Common Ground is a response to community request for land and a link with a mission tradition.
Land for growing produce in community gardens has been made available by the sisters of the Home of Compassion in Wellington. This venture came about in response to a local advertisement for land for community gardens. In a timely co-incidence, the advert appeared while Sister Loyola (pictured left) was attending a permaculture course.
Sister Loyola rises to her full height to affirm that the purpose of this garden is to join the generations. She says that knowledge about ecology and the skills for growing food have largely been lost in the last generation. Through the community garden young and old can get together to connect with land and soil and grow fresh produce – for some, the vegetables from the gardens are a help in hard times. Sister Loyola is full of smiles when she talks about the children at the preschool on the large Home of Compassion property – they love worms and the way the young worms do as the old worms tell them – to make good soil. (Common Ground gardener Sam Buchanan with Sister Loyola & Betsan Martin (NZCCSS) pictured right)
The sprightly Sister Loyola says that the first priority is making good soil, and the gardens is as much about composting and the planting of shelter trees and hedges as about the abundant crops.
This is a part of Wellington that defies the possibility of veggie plantations with exposure to the Southerly and Northerly, and infertile clay soil. Sister said, ‘what the Northerly doesn't ruin, the Southerly destroys’. Ongoing devastation is overcome by rows of nitrogen fixing shelter trees and hedges that repel unwanted insects. (Soil bins are used for making the worm-rich soil that forms the basis for organic gardening pictured right and left)
Sister Loyola explains the initiative through the inspiration of Mother Aubert who founded the order in New Zealand to care for orphaned children. Mother Aubert’s forward thinking approaches included coming to New Zealand to learn from Maori. Mother Aubert learned te reo Maori on her voyage from France to New Zealand and only after her arrival did she learn English. Mother Aubert had a rule of not smacking children and the home was supportive for pregnant single young women (instead of conforming to the punitive attitudes of the day).
The international solidarity of women ‘religious’ was suggested by talking about a prophetic role of women in sustaining a way of life in harmony with creation. In this understanding holistic and ecological principles guide responsibility in care for land and the sharing of wealth and resources.
This Home of Compassion specializes in sharing resources creatively. For exploring the community engagement by the sisters there are several pathways to follow. One is the community gardens now organized under the name ‘Common Ground’. Common Ground has a membership of seventeen and a waiting list for people to join. Joining the group means going to three sessions in the garden, payment of $10 per year and agreement to support principles of organic growing. The main principle is that nothing deleterious to organic growing will be done. Some members bring extensive knowledge of gardening, as is evident in the plots which are prolific with broad beans, rhubarb, kale, spinach and chard, broccoli, potatoes, artichokes, parsley in the late winter season. For those who are new to gardening there is lots of support and special sessions such as a recent one on composting.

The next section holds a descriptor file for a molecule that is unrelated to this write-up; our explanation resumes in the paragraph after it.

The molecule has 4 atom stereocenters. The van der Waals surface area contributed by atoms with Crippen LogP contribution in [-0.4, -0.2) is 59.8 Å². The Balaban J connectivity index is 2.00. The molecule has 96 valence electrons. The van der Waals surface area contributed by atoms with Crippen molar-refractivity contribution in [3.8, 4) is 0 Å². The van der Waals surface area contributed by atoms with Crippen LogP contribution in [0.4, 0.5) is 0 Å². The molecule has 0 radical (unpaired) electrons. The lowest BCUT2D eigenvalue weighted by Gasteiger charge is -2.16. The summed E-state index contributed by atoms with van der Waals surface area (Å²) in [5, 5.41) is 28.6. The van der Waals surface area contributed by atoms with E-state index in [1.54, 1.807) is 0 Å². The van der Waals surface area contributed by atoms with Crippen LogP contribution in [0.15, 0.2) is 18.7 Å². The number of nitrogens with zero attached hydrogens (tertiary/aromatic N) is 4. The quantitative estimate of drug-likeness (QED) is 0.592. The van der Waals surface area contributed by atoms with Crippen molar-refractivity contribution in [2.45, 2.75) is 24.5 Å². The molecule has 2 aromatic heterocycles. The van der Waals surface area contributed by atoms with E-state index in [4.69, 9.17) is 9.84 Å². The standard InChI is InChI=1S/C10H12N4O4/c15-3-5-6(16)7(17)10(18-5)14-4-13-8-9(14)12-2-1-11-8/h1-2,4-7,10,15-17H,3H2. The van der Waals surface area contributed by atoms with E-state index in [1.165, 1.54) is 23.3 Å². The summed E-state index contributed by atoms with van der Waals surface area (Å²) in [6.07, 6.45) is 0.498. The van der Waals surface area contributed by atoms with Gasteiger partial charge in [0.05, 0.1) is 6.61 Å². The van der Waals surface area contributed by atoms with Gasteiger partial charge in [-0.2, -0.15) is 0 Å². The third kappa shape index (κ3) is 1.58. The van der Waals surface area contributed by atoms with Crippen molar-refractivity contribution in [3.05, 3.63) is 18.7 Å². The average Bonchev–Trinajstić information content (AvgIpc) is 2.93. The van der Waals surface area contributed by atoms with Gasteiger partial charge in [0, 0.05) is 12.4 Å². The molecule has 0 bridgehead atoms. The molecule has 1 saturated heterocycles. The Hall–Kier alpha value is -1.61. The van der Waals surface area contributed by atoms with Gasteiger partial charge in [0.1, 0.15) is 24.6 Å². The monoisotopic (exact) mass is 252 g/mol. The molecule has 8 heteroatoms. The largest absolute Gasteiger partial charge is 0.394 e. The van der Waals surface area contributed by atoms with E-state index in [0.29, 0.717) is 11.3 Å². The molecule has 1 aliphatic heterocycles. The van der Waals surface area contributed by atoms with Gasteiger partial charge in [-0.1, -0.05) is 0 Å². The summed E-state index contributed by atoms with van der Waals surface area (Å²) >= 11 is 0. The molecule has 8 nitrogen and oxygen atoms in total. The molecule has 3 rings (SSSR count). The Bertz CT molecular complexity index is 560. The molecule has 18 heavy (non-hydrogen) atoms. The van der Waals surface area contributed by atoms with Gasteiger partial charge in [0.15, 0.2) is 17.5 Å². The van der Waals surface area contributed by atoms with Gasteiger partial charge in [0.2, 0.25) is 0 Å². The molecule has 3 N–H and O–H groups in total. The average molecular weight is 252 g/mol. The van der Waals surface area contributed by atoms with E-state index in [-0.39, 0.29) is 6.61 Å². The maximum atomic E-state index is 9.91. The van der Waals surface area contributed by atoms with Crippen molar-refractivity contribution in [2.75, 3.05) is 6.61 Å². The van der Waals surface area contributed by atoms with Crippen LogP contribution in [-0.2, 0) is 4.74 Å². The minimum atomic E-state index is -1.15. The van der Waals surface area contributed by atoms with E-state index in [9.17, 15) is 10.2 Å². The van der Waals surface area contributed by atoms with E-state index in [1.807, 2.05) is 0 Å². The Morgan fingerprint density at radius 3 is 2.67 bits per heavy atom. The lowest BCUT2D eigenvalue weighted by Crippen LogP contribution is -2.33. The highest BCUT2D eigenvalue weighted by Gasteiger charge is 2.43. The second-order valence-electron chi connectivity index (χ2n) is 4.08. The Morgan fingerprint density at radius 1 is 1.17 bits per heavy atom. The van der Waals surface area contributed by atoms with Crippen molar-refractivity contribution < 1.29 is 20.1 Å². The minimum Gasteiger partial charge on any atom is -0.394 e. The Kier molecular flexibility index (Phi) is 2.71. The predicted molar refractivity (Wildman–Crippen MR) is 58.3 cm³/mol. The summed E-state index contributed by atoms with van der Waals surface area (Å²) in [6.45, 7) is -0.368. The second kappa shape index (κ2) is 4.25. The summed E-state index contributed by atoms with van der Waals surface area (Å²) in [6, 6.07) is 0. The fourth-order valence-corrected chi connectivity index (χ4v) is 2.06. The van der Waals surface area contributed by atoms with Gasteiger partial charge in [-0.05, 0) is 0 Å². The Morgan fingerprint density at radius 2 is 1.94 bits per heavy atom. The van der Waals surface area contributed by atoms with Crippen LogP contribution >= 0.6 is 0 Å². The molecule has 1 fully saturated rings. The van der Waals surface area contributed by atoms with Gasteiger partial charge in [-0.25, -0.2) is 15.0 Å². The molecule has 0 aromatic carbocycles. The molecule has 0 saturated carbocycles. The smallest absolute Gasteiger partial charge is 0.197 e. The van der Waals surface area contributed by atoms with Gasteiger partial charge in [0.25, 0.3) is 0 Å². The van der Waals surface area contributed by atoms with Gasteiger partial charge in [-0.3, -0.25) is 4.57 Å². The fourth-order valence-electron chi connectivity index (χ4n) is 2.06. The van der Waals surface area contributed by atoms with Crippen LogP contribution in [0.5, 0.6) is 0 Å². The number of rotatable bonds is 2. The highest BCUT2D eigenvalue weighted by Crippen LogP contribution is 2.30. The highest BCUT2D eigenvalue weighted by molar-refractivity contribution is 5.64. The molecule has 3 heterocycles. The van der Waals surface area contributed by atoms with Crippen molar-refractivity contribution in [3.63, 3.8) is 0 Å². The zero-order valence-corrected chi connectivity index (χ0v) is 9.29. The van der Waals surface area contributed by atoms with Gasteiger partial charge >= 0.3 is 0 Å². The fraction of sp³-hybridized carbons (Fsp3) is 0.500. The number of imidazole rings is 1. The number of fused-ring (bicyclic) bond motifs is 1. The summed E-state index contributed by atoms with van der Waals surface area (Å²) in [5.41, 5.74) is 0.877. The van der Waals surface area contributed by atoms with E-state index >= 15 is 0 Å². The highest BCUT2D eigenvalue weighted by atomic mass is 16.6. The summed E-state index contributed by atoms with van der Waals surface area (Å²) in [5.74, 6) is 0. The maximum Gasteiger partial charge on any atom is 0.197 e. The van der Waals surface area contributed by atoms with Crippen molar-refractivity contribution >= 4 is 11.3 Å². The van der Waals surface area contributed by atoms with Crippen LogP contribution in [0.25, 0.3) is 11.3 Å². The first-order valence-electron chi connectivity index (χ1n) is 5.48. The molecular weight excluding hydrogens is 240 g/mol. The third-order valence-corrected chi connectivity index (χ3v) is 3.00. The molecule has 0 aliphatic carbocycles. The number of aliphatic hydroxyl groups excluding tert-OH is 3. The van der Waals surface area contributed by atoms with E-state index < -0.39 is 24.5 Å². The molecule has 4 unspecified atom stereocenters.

Another area of gardens is full of similar vegetables and criss-crossed by shelter hedges. This is managed by Sister Loyola with some voluntary and part time paid help as well as with people referred for PD. When she discovers the hidden skills that people have, such as reconstructing machinery, their talents can be given free rein to support the garden enterprise.
The hills beyond the gardens also have a history with the Home of Compassion. Originally these were all part of the Home of Compassion property and were farmed to provide for the children and sisters and other residents. More recently an urban Maori group rented the hillside area and began restoring native trees along with their marae development. The sisters had a jubilee during this time and came up with the idea of forgiving the debt owed for the land. Gradually the steep hills are being reforested starting with canopy trees such as ngaio to replace gorse. The re-establishment of natives will have the bonus of providing more shelter for the gardens below.
During the flow of information about the gardens, such as flowers which encourage good bugs and others which deter bad bugs, and the ingredients of good compost, Sr Loyola, who is well into her eighties, mentioned falling and breaking her pelvis. She said she ‘got better quickly thanks to the intercessions of Mother Aubert who doesn't like people lying around doing nothing’.
As we went in for lunch, another group of people appeared in the stories. These were men and women working in the grounds and kitchen and the ‘Home’ who have mental and physical disabilities or health setbacks. To quote Sister Loyola again, ‘we employ the unemployable’. Several times Sister said ‘we never push religion’, and when asked about her life as a nun and what led her from nursing to gardening after she retired, she returned the conversation to Mother Aubert’s leadership in looking after the land.
Now-days, Common Ground manages the community gardens independently and a network of gardeners continues to grow. Members and friends share the growing of food, are involved in on-going learning, and make the produce available to the public on Saturday mornings.
View the interview with Sister Loyola on YouTube here.
Contact Sr Loyola at Home of Compassion: 04-383 7769
For information on parish initiatives visited for the NZCCSS Manaaki Hapori project, contact:
Phone: 04 473 2627 / 021-388-337